Marcus Agius, the chairman of Barclays Bank Plc was today forced to resign, A week after the London-based bank was fined £290 million ($452 million) by the UK and the US regulators for manipulating the London interbank offered rates (Libor) and the Euro interbank offered rate (Euribor).
The resignation comes after Barclays faced increasing pressure from the UK politicians and shareholders for strong action, although Barclays chief executive Bob Diamond has ignored calls to step down.
''Last week's events have dealt a devastating blow to Barclays' reputation,'' Agius said in a statement. ''As chairman, I am the ultimate guardian of the bank's reputation. Accordingly, the buck stops with me and I must acknowledge responsibility by standing aside.''
Agius, who has held the post for the past six years, will remain in post until the bank finds a successor, but has appointed Michael Rake, a senior independent director on the Barclays board and a former chairman of the accounting firm KPMG, as deputy chairman.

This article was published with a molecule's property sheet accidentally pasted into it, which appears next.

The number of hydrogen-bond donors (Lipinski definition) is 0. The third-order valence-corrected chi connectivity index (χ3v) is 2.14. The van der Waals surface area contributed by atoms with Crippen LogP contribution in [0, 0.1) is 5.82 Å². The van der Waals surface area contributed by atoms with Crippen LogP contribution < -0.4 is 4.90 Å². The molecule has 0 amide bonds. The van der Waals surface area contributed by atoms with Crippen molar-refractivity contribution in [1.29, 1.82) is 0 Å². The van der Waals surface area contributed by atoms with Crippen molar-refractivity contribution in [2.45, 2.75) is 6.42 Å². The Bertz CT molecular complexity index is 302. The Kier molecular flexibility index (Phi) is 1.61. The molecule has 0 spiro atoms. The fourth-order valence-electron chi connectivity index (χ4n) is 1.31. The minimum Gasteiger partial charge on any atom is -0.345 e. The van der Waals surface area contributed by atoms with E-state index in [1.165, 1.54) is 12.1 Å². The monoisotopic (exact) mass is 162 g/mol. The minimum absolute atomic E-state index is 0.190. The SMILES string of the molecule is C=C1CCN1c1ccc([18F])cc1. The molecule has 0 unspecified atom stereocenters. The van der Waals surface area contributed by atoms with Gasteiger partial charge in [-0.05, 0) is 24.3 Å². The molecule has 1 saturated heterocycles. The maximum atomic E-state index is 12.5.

The Barclays board has agreed to launch an audit of its business practices, which will be led by an independent third party reporting to Sir Michael Rake and a panel of non-executive directors.
The bank said that it will undertake a root and branch review of all of the past practices that have been revealed as flawed since the credit crisis started and identify implications for its business practices.